after they stopped recording, they asked me to let them know if we could do a followup with any major work that developed from my time with the Canadian Forces. in November, when the press officer, Esther White, from my university contacted the BBC World Service and told them I was in Canada for the rehearsals, promotion of and the premiere of Afghanistan: Requiem for a Generation, by Suzanne Steele and Jeffrey Ryan, and they immediately asked if we could do an interview. and here it is.
the interesting thing is, true to form, as this Requiem is my last “army gig”, I GOT SICK!!! for old time’s sake I got the dreaded GI as in Suffield. the day of the interview I could barely walk. the assistant from the orchestra actually carried a plastic bag in her purse in case I got sick! I shuffled into the radio studio, put my headphones on, my head on the desk – ever mindful of where the garbage can was – and prayed I’d make it through the interview. 20 years on stage as a performer kicked in the minute I heard “London calling”. I remember thinking, “what the hell am I going to say” when the interviewer asked his first question. I was right out of er as they’d say in the army.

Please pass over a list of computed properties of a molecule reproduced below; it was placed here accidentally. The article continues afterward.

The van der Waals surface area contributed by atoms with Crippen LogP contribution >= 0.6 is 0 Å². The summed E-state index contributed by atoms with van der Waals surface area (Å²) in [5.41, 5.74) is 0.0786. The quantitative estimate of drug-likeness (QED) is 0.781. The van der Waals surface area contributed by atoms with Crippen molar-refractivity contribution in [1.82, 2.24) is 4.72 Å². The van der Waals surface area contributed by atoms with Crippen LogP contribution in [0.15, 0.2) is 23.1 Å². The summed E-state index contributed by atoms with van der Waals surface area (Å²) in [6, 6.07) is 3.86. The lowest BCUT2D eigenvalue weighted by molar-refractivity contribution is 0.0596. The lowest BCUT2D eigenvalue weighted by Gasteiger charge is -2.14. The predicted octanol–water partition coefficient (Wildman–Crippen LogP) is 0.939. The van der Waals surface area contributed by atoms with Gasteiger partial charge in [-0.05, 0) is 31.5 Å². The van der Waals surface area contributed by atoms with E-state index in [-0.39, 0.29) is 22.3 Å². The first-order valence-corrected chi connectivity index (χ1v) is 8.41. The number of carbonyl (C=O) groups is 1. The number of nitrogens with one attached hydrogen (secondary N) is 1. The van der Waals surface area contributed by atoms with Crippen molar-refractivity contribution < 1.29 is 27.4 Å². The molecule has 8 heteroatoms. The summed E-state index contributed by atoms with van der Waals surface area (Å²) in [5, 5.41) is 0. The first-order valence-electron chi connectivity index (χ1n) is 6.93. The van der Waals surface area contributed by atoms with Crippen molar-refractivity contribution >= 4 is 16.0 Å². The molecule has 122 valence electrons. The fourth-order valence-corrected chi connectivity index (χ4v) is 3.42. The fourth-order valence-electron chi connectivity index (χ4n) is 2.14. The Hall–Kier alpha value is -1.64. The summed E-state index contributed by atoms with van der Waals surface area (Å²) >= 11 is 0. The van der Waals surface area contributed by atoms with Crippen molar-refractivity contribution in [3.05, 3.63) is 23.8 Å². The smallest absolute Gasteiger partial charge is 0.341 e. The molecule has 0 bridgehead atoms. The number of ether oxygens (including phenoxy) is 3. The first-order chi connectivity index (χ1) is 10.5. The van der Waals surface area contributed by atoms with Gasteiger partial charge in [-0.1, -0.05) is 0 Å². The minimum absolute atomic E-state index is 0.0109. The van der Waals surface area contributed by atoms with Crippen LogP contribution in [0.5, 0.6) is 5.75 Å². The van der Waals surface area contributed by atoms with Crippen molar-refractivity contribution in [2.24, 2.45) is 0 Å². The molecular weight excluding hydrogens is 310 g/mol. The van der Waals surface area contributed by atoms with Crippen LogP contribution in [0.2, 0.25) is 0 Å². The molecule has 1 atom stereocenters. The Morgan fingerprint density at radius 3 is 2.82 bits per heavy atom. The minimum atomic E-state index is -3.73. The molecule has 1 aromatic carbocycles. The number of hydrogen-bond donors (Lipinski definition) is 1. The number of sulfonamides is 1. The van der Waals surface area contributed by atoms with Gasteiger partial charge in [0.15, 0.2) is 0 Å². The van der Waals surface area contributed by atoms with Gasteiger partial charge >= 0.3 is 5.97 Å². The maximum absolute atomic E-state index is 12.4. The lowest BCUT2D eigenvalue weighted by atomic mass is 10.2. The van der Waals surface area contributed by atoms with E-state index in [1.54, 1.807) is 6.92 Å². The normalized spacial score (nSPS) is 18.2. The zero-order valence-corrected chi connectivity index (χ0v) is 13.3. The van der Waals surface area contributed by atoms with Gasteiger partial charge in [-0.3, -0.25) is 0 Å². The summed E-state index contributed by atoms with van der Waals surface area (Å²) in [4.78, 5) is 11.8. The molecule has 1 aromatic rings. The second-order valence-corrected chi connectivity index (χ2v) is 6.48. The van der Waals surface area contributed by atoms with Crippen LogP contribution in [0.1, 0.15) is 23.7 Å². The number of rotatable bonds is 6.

despite being ill and not thinking straight I carried on. because if there’s ONE thing the army taught me, it’s just that. push through. and I did. I made it through, though I hadn’t prepared to read anything and so choosing the Soldier’s Tale from the Agnus Dei was a pretty dodgy proposition, especially as I didn’t know how to pronounce the Pashtun phrases I’d written in (thanks to a soldier who speaks Pashto and two Afghan translators) and so I quickly substituted awkward English translations. the minute I finished the reading the interview was over. I remember thinking, “hey, they didn’t ask details about the collaboration”, but knowing the Beeb, knew they’d intro and extro that important info – well they didn’t, thus the rebroadcast two days later of Jeff’s music with an apology to him for the omission.
after my interview, the CPO assistant took me back to my hotel. I can’t remember taking the elevator, but I do remember opening the door, running for the nearest garbage can and … well, let’s just say, it felt an awful lot like a typical Ex or a day in A’stan for me. how fitting.
a tragic coda to the young visitors’ officer story is that within a month he did get to relinquish his desk job for a chance to lead a platoon outside the wire. you see, the only way that would have happened was if something happened to another young officer. it did. on 23 December, 2009, Lt. Andrew Nuttall was killed by roadside bomb. the young visitors’ officer had to step in and take command of Lt. Nuttall’s unit. he did so in an outstanding manner, from all accounts I’ve heard.
I have written Andrew into the Requiem several times. with kind remembrance. he was loved and admired by his men, his senior officers and NCOs, and of course, is missed terribly by his family and all who loved him. he was superb.